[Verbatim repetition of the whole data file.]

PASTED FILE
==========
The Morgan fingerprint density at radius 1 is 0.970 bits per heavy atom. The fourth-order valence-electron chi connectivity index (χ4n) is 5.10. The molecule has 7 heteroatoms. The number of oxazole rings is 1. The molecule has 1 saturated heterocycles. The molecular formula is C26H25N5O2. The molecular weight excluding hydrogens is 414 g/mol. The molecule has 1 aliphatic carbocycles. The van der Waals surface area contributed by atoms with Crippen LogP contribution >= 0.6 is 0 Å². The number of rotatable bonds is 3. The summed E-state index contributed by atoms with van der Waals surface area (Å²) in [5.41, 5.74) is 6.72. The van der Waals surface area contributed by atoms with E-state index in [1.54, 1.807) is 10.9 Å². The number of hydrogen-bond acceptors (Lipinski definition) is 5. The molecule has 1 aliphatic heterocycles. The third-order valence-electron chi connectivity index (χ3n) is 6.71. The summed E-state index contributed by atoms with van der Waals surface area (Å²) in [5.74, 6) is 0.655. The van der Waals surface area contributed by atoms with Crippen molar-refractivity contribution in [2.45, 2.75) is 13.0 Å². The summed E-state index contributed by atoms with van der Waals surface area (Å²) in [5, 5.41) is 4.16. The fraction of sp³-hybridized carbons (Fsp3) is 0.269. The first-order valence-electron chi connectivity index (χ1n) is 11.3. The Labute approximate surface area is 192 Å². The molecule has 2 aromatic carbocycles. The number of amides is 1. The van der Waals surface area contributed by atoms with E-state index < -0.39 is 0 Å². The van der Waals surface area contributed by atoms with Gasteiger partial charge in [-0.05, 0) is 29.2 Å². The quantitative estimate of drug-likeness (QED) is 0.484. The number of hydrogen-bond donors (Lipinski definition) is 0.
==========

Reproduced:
The Morgan fingerprint density at radius 1 is 0.970 bits per heavy atom. The fourth-order valence-electron chi connectivity index (χ4n) is 5.10. The molecule has 7 heteroatoms. The number of oxazole rings is 1. The molecule has 1 saturated heterocycles. The molecular formula is C26H25N5O2. The molecular weight excluding hydrogens is 414 g/mol. The molecule has 1 aliphatic carbocycles. The van der Waals surface area contributed by atoms with Crippen LogP contribution >= 0.6 is 0 Å². The number of rotatable bonds is 3. The summed E-state index contributed by atoms with van der Waals surface area (Å²) in [5.41, 5.74) is 6.72. The van der Waals surface area contributed by atoms with E-state index in [1.54, 1.807) is 10.9 Å². The number of hydrogen-bond acceptors (Lipinski definition) is 5. The molecule has 1 aliphatic heterocycles. The third-order valence-electron chi connectivity index (χ3n) is 6.71. The summed E-state index contributed by atoms with van der Waals surface area (Å²) in [5.74, 6) is 0.655. The van der Waals surface area contributed by atoms with Crippen molar-refractivity contribution in [2.45, 2.75) is 13.0 Å². The summed E-state index contributed by atoms with van der Waals surface area (Å²) in [5, 5.41) is 4.16. The fraction of sp³-hybridized carbons (Fsp3) is 0.269. The first-order valence-electron chi connectivity index (χ1n) is 11.3. The Labute approximate surface area is 192 Å². The molecule has 2 aromatic carbocycles. The number of amides is 1. The van der Waals surface area contributed by atoms with E-state index < -0.39 is 0 Å². The van der Waals surface area contributed by atoms with Gasteiger partial charge in [-0.05, 0) is 29.2 Å². The quantitative estimate of drug-likeness (QED) is 0.484. The number of hydrogen-bond donors (Lipinski definition) is 0.